RECELL is completely innovative – there is nothing like it in the market. We could see from an ethical standpoint it is a great product and has potentially vastly superior outcomes for patients in numerous categories. It’s also fair to say that prior to the involvement of Dr Perry and the current Board, the company lacked proper corporate diligence and this was one of the reasons why it had not achieved commercial success. 

RECELL was first approved in Europe and Australia in approximately 2005, but a lack of data from randomised clinical trials had been a key barrier to widespread adoption. Commercialising any new medical technology requires good data from clinical trials and supporting health economics. Once these issues had been addressed, the likelihood of success was vastly improved, hence our decision to back the company.

RECELL received a Pre Market Approval in September 2018 and the product was launched in the US the following January. With extensive intellectual property protection from patents and other instruments, it should be many years before a superior competing technology emerges.

What were the key points of the recent result?

Avita was starting to build on the success of commercialising RECELL and had ongoing growth in quarterly revenues. Then COVID hit in late February/March. Revenues were building in the first three quarters of the year and the product was getting broad adoption among surgeons, but then because of COVID, they were guiding anywhere between flat to a 20% reduction in volumes. It turned out that the June quarter was flat with March, which is what we expected.

But what investors should really know is that the company raised US$120 million in capital last year and they’re really starting to expedite clinical trials into adjacent indications. The adjacent indications are:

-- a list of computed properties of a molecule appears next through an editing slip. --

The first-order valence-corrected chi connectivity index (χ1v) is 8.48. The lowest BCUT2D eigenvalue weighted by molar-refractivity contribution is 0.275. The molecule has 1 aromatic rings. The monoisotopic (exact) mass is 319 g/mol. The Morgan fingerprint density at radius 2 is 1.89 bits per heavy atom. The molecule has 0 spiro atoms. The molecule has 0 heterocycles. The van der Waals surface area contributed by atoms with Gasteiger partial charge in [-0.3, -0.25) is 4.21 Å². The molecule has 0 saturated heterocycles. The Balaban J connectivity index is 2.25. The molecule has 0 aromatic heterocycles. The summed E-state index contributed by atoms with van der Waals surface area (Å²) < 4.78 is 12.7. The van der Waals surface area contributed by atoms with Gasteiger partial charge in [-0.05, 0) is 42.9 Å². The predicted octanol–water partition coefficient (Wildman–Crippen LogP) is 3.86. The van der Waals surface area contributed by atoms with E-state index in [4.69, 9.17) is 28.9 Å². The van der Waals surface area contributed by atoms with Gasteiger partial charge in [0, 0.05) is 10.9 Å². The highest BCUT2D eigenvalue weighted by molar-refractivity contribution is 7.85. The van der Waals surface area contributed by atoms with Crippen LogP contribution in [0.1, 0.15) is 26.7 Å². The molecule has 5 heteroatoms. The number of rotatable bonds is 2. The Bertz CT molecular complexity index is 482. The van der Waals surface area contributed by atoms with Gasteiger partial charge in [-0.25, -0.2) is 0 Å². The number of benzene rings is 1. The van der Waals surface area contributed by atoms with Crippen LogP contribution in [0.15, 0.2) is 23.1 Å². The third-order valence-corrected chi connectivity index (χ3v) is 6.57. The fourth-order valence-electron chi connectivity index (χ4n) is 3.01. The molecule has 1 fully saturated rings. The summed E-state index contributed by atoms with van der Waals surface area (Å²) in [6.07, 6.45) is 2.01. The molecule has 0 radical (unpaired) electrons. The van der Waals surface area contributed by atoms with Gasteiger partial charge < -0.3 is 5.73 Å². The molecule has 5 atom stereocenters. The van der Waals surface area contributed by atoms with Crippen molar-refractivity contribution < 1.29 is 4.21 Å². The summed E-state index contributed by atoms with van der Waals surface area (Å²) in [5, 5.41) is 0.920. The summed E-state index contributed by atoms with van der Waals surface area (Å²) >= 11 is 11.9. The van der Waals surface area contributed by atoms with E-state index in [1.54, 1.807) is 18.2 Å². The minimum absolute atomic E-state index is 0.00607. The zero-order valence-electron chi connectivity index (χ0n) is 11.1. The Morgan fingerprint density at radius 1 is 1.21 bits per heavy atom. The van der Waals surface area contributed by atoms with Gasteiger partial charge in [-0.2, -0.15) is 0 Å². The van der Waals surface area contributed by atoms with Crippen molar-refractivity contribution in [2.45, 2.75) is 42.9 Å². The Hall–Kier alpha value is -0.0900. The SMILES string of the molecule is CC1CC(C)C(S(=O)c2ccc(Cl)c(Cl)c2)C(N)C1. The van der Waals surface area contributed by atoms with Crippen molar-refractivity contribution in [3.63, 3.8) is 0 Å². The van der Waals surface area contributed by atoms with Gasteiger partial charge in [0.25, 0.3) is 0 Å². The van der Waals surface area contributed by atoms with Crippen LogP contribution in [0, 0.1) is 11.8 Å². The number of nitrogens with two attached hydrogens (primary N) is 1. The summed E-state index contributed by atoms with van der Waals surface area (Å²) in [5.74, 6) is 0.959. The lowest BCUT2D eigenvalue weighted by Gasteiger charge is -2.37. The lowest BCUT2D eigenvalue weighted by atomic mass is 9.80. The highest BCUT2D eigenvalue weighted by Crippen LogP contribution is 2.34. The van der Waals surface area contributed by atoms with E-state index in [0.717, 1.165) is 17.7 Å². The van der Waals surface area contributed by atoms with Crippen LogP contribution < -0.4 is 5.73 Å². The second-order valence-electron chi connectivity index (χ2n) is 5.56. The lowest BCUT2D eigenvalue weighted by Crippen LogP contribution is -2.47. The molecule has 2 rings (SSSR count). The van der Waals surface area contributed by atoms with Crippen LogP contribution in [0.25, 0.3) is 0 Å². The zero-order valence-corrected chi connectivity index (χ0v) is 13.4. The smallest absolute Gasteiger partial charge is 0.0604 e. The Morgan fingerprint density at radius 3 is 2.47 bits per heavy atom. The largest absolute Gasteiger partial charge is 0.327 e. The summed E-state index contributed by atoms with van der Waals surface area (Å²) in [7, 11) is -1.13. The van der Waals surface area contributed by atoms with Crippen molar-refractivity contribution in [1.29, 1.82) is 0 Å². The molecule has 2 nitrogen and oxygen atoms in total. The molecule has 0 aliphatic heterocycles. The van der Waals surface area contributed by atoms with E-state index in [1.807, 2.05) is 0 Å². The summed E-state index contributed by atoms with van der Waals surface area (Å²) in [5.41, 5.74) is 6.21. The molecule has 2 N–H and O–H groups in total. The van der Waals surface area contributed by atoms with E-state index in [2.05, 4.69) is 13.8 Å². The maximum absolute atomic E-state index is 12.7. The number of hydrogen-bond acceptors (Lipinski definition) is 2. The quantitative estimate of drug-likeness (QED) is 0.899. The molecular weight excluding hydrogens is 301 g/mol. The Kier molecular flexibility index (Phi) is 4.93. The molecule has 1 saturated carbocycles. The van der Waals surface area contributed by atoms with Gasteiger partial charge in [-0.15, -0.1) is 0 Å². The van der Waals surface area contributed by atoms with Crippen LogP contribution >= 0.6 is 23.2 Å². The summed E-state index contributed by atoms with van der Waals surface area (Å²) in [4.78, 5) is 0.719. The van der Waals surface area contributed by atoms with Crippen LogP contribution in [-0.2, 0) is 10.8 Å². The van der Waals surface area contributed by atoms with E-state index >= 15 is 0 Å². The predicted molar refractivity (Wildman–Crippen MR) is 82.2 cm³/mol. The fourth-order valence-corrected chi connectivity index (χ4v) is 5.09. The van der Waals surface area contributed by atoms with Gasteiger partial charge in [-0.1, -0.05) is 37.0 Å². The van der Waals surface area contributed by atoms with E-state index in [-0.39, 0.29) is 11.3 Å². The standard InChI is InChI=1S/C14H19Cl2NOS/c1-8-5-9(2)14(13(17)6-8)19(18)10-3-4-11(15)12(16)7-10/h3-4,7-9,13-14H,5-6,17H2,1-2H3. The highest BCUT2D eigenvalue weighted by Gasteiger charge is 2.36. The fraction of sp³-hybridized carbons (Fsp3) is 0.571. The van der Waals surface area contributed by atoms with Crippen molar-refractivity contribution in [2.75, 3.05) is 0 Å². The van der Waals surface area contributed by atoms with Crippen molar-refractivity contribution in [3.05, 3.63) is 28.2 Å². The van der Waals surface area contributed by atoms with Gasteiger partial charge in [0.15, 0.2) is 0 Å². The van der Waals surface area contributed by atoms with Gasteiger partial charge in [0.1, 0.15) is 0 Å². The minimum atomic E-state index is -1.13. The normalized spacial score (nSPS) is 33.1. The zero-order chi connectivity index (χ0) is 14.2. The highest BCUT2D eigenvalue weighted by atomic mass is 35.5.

1. Paediatric burns – the current label does not include children. There are two clinical trials underway in the US for the treatment of paediatric scalds.
  2. Trauma wounds - including various injuries such as roadrash, surgical scars, gunshot wounds, skin cancers and other abrasions.
  3. Vitiligo – an immune system disease resulting in severe skin discolouration where the melanocytes (the cells which give the skin its pigment) are dysfunctional. Management expects to recruit the first vitiligo patient to a clinical trial in September 2020.
  4. Outpatients - RECELL is currently limited to the treatment of inpatients. The company is investigating reimbursement for the use of Recell in the treatment of outpatients burns.

How did the results compare with your expectations? And those of the broader market?

The market liked the result and sent AVH up nearly 11% last Friday. The only thing that surprised me was the large non-cash charge for share-based remuneration which is dilutive. But that is going to be an ongoing thing to expect as they are effectively an American company now since their primary listing was redomiciled into the NASDAQ.

What is your rating and price target on the stock?

We’re maintaining a buy with a price target of $15, down from $16 due to the share-based remuneration factor which I mentioned.

The company is trading at around $7 now, so there is a lot of upside. We think it will recover a lot of value, particularly as we get more data emerging from clinical trials.

We think the reason the stock price has fallen so much is primarily because of COVID – the fundamentals of the company are 100% in place. AVH is well capitalised with around US$74 million in the kitty and annualised revenue of US$20 million. While they are spending a lot of cash on their clinical trials, we think that will be an important driver of further growth if those three indications I mentioned are successful: trauma wounds, vitiligo and RECELL on outpatients.

All that costs money, but if they get it, their TAM increases by a multiplier of 10 – pretty important stuff.

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catherine Gudge

Great article... thanks!

Jack Chaboisseau

Interesting article, I am still wondering why a share price would come down 50% for no other reasons than the one mentioned in your article?........ I had a large holding and as I was loosing 43% I decided to sell ( it went down over 50% )